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The North Fork – a beer shrine

Worshiping at the Beer Shrine

North Fork Brewery in Deming, WA calls itself The Beer Shrine. What, you might ask, is a beer shrine? We were wondering the same thing so we stopped by on a Saturday afternoon to find out.

When traveling along Mt. Baker Highway, North Fork Brewery is hard to miss. Located approximately 25 minutes east of Bellingham, the brewery occupies an old roadhouse at a wide spot in the road. There is a sign hanging out front identifying it as a wedding chapel and beer shrine. This is a place familiar to skiers, mountain bikers, hikers and anyone else regularly traveling Mount Baker Highway; however, to us city folks it is a bit of a mystery.

Sandy and Vicki Savage are the proud proprietors of North Fork Brewery and Pizzeria, which opened its doors in 1997. “My husband worked for years as a brewer and brewery designer. He did a lot of in-kind work and collected all sorts of equipment along the way,” Vicki explains. “When we opened up this place, he pieced a bunch of it together into a brewery.”

Earlier this year, North Fork installed a solar array. The system is one of the largest solar installations in Whatcom County to date. It was reported to be the first private solar project in the county expected to produce enough energy to offset the company’s annual energy bill.

Sandy Savage’s resume includes a stint as head brewer at Triple Rock Brewery in Berkeley, CA. It is not surprising that the people who run the beer shrine arrived here by way of northern California. If you visit the North Fork Brewery, you will meet Vicki, and when you do, you will know what I mean. Vicki not only makes you feel welcome, but she makes you feel like you are supposed to be there–as if you arrived at the shrine by divine providence. It takes all of five seconds to feel like you have known each other for years. She is that kind of person. Like the beer her husband brews, she is genuine and authentic.

Within the cozy walls of the Beer Shrine, Vicki runs the show. She welcomes customers, serves pizza, and describes the North Fork beer philosophy with the same infectious enthusiasm. You get the impression that she could do all of this while juggling.

“We produce real, traditional British-style ales. A lot of breweries make beers that are really heavily hopped but we shoot for balance. We tend to make beers that are not as strong as what a lot of the other breweries are making. We’re a roadhouse, so we have to think about that, too,” she says as she points out the window to the nearby highway.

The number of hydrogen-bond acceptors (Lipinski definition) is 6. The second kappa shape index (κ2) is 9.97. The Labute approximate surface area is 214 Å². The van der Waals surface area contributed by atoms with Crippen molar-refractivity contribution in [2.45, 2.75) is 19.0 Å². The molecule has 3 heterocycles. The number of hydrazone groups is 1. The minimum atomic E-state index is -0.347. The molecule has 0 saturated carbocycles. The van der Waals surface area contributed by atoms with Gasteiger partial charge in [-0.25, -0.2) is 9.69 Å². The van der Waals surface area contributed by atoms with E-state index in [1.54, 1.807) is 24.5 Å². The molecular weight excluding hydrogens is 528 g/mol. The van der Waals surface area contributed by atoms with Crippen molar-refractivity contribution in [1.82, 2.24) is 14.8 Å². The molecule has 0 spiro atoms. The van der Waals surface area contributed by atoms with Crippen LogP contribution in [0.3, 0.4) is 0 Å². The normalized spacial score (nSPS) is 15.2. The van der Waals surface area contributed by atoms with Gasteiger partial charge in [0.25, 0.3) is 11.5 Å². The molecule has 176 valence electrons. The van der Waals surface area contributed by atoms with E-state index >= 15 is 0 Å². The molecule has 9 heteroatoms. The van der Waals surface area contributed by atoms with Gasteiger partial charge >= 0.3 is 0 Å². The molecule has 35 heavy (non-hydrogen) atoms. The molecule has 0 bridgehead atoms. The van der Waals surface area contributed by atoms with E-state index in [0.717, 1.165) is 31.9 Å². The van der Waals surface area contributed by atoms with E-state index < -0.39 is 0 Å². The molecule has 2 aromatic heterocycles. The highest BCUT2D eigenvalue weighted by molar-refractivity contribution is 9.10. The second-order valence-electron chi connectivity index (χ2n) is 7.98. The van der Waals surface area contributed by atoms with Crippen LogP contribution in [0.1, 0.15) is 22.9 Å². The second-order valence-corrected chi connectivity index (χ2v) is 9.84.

With hot pizzas to serve and guests to welcome, Vicki wanders off. She passes by our table a moment later with two pizzas. “Like they do in Britain,” she adds midstride. It takes a second for us to connect that statement with the previous conversation.

A few minutes later, Vicki returns. “We came up with the idea of the Beer Shrine and Wedding Chapel to catch people’s attention as they drive by. People might miss a sign that says brewery, but they don’t miss a sign that says that,” Vicki tells us and is off to welcome another group of customers.

She returns after seating the group and does not miss a beat. “We started doing weddings here in the pub and also out in the yard. We’ve done over one-hundred ceremonies.” Vicki tells us that she is ordained and can perform the nuptials herself. Somehow, we are not surprised.

The beer is true to style. Vicki’s description is spot on. These beers taste more like jolly old England than they do hoppy old Washington. Even the IPA is balanced, a somewhat unexpected surprise considering the average IBUs associated with the IPAs brewed around here. It is just slightly floral on the nose and respectfully bitter on the palate.

When we were there, the beer list included Red Eye Amber, IPA, strong Scottish ale, dry stout, and a barley wine. The beer menu included one notable exception to the British theme–a Bavarian Hefeweizen. We sampled all of the beers. The IPA and the Red Eye Amber were our favorites. The Hefe was also very impressive. All of the beers are crisp and fresh. Be sure to try the ESB: it is outstanding.

If you like barleywine, this is your spot. You’re likely to find it here all year long.

When you look at the brewhouse, which is easily visible from the pub, you will understand why you so rarely see North Fork beers away from the Beer Shrine. The brewery produces beer 3.5 barrels at a time. They describe it as “the smallest brewery on the west coast.” That may or may not be true, but we will accept the description regardless.

The food was great. Plan to eat when you visit. Along with a very good pizza (topped with pineapple and smoked salmon), we had an amazing salad that was packed with all sorts of garden-fresh goodies and then dressed with an amazing Green Goddess dressing.

We expected to find good beer at the beer shrine, but the salad knocked us out as well!
We expected to find good beer at the beer shrine, but the salad knocked us out as well!

The North Fork Brewery and Pizzeria is cozy and inviting. The brewery and the kitchen are powered by nothing but positive energy, solar panels, and good vibes. Make your pilgrimage to the beer shrine. Tell them that we sent you and Vicki will treat you right. We are old friends. At least it feels that way.

Take I-5 to Bellingham.
Take Exit 255 (Mt. Baker Highway, Hwy 542).
Go east for 17 miles (about 25 minutes).
North Fork Brewery is about 4 miles past the Nooksack Casino.



  1. Bravo, Kendall, a fine description! A couple of other noteworthy sights: the hops growing on the trellis outside (for the decor, not the brewing, Vicki says), and Sandy’s extensive collection of breweriana on the walls. Not as “curated” as Chas. Finkel’s collections at the Pike, but certainly fun to look at and recall some long-gone brands.

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